As part of the updated Dell Inspiron 15 7000 series, we recently reviewed the Inspiron 7567 which, albeit a few issues was quite an impressive machine. Dell has added yet another, improved member to the series, the Inspiron 7577 which brings a lot of potential to the table. Let’s check it out, shall we?
|Processor||Intel Core i7-7700HQ|
|Display||15.6-inch FHD 1080 IPS|
|Graphics Card||GTX 1060 6GB MaxQ|
|Storage||256GB SSD + 1TB HDD|
|Ports||USB 3.0, USB Type-C Thunderbolt, HDMI, 3.5mm audio, LAN|
The Dell Inspiron 15 7577 packs an Intel Core i7-7700HQ processor and a GTX 1060 6GB with MaxQ Technology inside, accompanied by 16 gigs of DDR4 RAM, and a 256-GB SSD along with a 1 TB HDD for your storage needs. The display has been upgraded to a Full HD 1920 x 1080 IPS panel which is a tremendous improvement over the 7567. The RAM and storage are easily upgradable too, as accessing the components is very convenient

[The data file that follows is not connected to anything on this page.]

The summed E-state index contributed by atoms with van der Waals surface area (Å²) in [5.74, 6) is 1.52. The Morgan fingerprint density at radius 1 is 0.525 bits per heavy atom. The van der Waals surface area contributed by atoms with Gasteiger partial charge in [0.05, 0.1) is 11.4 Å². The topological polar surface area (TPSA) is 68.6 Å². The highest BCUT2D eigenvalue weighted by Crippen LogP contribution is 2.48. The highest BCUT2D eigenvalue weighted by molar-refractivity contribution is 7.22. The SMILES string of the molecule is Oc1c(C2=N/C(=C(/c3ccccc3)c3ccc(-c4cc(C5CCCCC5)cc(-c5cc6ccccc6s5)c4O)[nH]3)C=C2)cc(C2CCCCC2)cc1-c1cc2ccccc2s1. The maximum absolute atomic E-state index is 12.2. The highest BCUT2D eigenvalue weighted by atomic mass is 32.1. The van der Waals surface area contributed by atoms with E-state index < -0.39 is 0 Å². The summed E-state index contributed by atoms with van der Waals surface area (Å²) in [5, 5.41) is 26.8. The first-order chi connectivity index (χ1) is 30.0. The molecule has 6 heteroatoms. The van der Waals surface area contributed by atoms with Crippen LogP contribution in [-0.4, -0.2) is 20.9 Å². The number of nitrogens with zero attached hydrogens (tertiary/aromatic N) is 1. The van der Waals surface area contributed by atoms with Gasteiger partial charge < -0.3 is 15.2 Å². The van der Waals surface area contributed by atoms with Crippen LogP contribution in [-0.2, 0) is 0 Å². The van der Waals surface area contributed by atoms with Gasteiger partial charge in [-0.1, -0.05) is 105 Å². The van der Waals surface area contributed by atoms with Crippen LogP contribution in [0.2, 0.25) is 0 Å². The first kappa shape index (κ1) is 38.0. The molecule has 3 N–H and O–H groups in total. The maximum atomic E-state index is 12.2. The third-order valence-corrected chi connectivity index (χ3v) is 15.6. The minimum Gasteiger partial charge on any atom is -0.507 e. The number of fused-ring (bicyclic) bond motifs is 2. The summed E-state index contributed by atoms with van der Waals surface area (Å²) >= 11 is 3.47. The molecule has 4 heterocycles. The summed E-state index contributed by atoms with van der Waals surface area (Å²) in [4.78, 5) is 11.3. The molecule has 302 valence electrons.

From a distance, you can’t really tell the difference between the 7567 and the 7577, but up close you realize that Dell has actually added quite a few nifty changes. The Inspiron 7577 is one step up the entry-level segment and has a similar, curvy yet sharp design that gives it a premium look and feel. This one ditches the red criss-cross grills in the favour of grey horizontal ones, and I for one think that the former looked better, but that’s completely subjective. The rest of the laptop is covered in black, with a bright red logo on the lid. The rear end has a metallic grey finish which looks rather classy.
On the connectivity front, the Inspiron 7577 gives you just about every option you’ll need. On the left side, there’s the charging port, the Ethernet port, one USB 3.0 port and an SD Card Reader. On the right side, you can find two more USB 3.0 ports, one USB Type-C Thunderbolt, one audio jack and one HDMI port. The inclusion of Thunderbolt is a huge step forward for non-high end gaming laptops and this is something the Inspiron 7577 gets done right.